A different way of construing income-based equity weights looks at the income ranking and establishes weights based on this. Perhaps, we should not care about the size of income differences when we construe the equity weights, but instead look at the income ranking. This sort of income-based equity weight could be based on precise places in the ranking, so that benefits that befall the individual with the 537th largest income receive larger weight than benefits that befall the individual with the 536th largest income, and lower weight than benefits that befall the individual with the 538th largest income. Yet, more plausibly, this type of income-based equity weights could be based on income percentiles. For example, one could introduce equity weights, so that health benefits to individuals in the top 1% receive the same weight, health benefits to individuals in the second top 1% receive the same weight and so on. One reason for using such an approach is that the income indicator is likely to be imperfect, and one way of reducing the impact of these imperfections is to base equity weights on more coarse data. This might be the most practical way to address income-based equity weights, and it is the approach that in the most obvious way finds support in the findings from the study on income and life expectancy in the USA. This type of income-based equity weights seems reasonable in circumstances where there is a correlation between income rank and health, opportunity for health and/or well-being, and where the differences between different income ranks correlate with significant differences in health, opportunity and/or well-being.

Capped absolute income-based equity weights

Finally, we could base equity weights on absolute income and use caps above and/or below which we let the weight be the same for each individual. Using upper caps is similar to sufficientarian approaches to distributive fairness that hold that we only have reason to give extra weight to benefits to individuals who are worse off as long as these individuals are below a certain threshold.20 ,25 This might be a plausible approach to income-based equity weights in healthcare planning and policy. Why should we give different, penalising, weights to benefits that befall individuals in a group of very wealthy people who all do very well in terms of health, opportunity for health and well-being just because their income might differ? This type of income-based equity weights seems reasonable in circumstances where there is a correlation between income and health, opportunity for health and/or well-being, as well as levels above or below which this changes.

There are different ways to introduce income-based equity weights. These generate different results when we assess outcomes. Establishing which of the different types of income-based equity weights to use must be connected to what sort of correlation we can expect between income and health, opportunity for health and well-being. As an illustration, imagine (which seems likely) that the marginal effect of income on health declines. Such a relation indicates that a cap should be introduced to fixate the income-based equity weights when the effects of income plan out, and also that the equity weights should increase in a non-linear way, the lower the income is.

Discussion

In this paper, I have argued that we have good egalitarian reasons to use income-based equity weights in healthcare planning and policy. I have not argued that there is a causal relationship between income and any of the aspects that matter when we assess outcomes. Such relationships might exist, but they cannot be established with purely theoretical arguments. Rather, I argued that under certain conditions, it makes sense to use income-based equity weights on egalitarian grounds. The conditions are the following: (1) income correlates with life expectancy and/or other aspects of health; (2) income correlates with opportunity for health and/or (3) income correlates with well-being. More research is needed in order to establish if, when and where these correlations obtain.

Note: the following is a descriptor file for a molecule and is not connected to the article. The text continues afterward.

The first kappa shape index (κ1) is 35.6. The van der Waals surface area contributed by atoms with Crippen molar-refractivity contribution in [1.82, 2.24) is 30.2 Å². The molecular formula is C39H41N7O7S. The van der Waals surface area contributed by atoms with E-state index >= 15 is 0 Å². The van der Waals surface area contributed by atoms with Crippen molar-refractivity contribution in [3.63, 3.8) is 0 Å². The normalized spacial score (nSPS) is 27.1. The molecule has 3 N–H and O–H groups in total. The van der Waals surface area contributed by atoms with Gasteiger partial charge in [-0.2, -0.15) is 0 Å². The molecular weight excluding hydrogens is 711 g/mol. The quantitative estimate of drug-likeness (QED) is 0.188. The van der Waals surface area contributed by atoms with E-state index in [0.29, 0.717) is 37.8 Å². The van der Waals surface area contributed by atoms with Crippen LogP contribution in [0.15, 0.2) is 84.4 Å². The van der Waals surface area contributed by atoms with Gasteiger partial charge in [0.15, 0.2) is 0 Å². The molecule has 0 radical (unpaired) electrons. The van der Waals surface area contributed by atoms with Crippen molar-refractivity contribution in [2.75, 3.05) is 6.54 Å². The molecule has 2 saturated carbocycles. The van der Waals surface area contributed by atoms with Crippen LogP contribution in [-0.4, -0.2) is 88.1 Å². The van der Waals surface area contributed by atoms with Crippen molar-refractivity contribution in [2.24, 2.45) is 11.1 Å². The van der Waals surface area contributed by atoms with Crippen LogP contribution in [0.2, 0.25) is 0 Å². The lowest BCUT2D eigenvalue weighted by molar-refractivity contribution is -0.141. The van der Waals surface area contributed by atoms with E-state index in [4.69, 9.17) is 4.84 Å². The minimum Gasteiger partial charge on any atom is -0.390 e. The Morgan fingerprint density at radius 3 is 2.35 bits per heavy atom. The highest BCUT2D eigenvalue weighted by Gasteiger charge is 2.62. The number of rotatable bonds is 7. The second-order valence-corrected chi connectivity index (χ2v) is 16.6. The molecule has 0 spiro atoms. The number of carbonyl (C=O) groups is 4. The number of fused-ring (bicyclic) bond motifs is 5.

More research is also needed in order to establish what type of income-based equity weights we should use. Above, I introduced three broad categories of income-based equity weights. We need to examine which of these makes most sense in light of the reasons to use income as a basis for equity weights. This research needs to be conducted in relation to empirical studies. Here, we should also not be myopic. It is not clear that we should restrain ourselves to one of these types. It might be most reasonable to construe weighting schemes that have elements taken from all of the types discussed above.

A different issue relates to how large income-based equity weights should be. When we have established when to use income-based equity weights and what shape the weighting scheme should take, we need to ask: How large should these weights be relative to other normative considerations? What is a justified trade-off between efficiency and egalitarian concerns? What is the trade-off between income-based equity weights and other equity weights that might be justified, such as weights that protect the worse off?

These are difficult questions that require significant amount of research to answer. Yet, I believe that we have good reasons to make this investment, and I believe that already very rough approximate answers to these questions will enable us to design better health policy than approaches that ascribe no importance to income inequalities.

View Abstract

Footnotes

• Funding Forte, the Swedish Council for Health, Working Life and Welfare (2014-2724).

• Competing interests None declared.

• Provenance and peer review Not commissioned; externally peer reviewed.

Request permissions

If you wish to reuse any or all of this article please use the link below which will take you to the Copyright Clearance Center’s RightsLink service. You will be able to get a quick price and instant permission to reuse the content in many different ways.